2013 Annual Report to Congress
The 2013 Annual Report to Congress focuses on cardiovascular disease, the number one killer of men and women in the United States. The report outlines Community Preventive Services Task Force (CPSTF) recommendations about proven means to prevent and control cardiovascular disease, gaps in the evidence about how to prevent cardiovascular disease, and suggestions for how those gaps might be filled. It also summarizes the full list of prevention opportunities reviewed by the CPSTF, lists key accomplishments since the 2012 report to Congress, and lays out priorities and plans for coming years.
The Community Preventive Services Task Force is an independent nonfederal panel of public health and prevention experts that provides evidence-based findings and recommendations about community preventive services, programs, and other interventions to improve health.
- Executive Summary 2013 [PDF – 160 kB]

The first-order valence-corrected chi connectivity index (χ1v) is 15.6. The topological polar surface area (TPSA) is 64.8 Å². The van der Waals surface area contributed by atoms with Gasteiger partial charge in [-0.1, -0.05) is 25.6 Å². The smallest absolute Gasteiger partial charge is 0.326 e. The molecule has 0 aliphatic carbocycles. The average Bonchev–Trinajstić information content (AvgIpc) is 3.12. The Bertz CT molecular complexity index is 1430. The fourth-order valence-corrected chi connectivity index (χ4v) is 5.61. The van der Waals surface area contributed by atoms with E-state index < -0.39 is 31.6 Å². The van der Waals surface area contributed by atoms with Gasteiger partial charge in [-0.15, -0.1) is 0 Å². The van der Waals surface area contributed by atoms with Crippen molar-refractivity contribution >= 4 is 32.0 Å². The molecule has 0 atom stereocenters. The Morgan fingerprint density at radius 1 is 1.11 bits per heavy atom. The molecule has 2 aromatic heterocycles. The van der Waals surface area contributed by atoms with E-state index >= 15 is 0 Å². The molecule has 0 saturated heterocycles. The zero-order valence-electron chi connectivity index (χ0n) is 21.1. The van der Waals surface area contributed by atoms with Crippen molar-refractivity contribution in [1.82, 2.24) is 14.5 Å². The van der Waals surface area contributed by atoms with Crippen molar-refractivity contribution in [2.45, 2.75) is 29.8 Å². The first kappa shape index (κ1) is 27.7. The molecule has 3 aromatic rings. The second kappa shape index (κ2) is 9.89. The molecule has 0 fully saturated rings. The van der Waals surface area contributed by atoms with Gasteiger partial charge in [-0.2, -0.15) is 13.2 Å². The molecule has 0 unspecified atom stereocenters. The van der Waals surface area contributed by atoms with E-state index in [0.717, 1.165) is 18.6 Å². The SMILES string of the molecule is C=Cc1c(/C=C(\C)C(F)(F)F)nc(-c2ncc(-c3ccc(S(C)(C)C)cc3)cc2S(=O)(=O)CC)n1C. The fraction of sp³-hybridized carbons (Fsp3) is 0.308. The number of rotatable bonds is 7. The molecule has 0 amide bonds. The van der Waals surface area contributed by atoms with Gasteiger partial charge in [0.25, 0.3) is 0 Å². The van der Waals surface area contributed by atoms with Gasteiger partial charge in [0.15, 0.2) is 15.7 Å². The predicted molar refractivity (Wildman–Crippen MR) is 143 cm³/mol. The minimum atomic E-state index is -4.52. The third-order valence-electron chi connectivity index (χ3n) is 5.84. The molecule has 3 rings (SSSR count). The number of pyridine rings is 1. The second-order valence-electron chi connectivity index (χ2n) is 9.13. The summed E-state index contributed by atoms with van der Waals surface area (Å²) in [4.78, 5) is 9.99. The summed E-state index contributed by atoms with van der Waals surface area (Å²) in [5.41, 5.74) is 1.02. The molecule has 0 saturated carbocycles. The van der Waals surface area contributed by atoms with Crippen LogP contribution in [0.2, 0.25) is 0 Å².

- Community Preventive Services Task Force Report to Congress 2013 [PDF – 703 kB]
The Community Preventive Services Task Force is a panel of public health and prevention experts appointed by the director of the Centers for Disease Control and Prevention (CDC). Its members represent a broad range of local, state, and national research, practice, and policy expertise in community preventive services, public health, health promotion, and disease prevention.
The findings and conclusions in this report are those of the CPSTF and do not necessarily represent the official position of the Centers for Disease Control and Prevention.
U.S. Preventive Services Task Force
U.S. Preventive Services Task Force – Third Annual Report to Congress on High-Priority Evidence Gaps for Clinical Preventive Services
The work of the Community Preventive Services Task Force complements that of the U.S. Preventive Services Task Force (USPSTF) which makes recommendations about the effectiveness of clinical preventive services and health promotion. Taken together, the recommendations of the two task forces provide our nation with knowledge of how health is improved by prevention in both clinical and community settings. The two reports are submitted to Congress together to demonstrate the close collaboration of the two task forces, and to provide a full picture of our nation’s prevention research needs.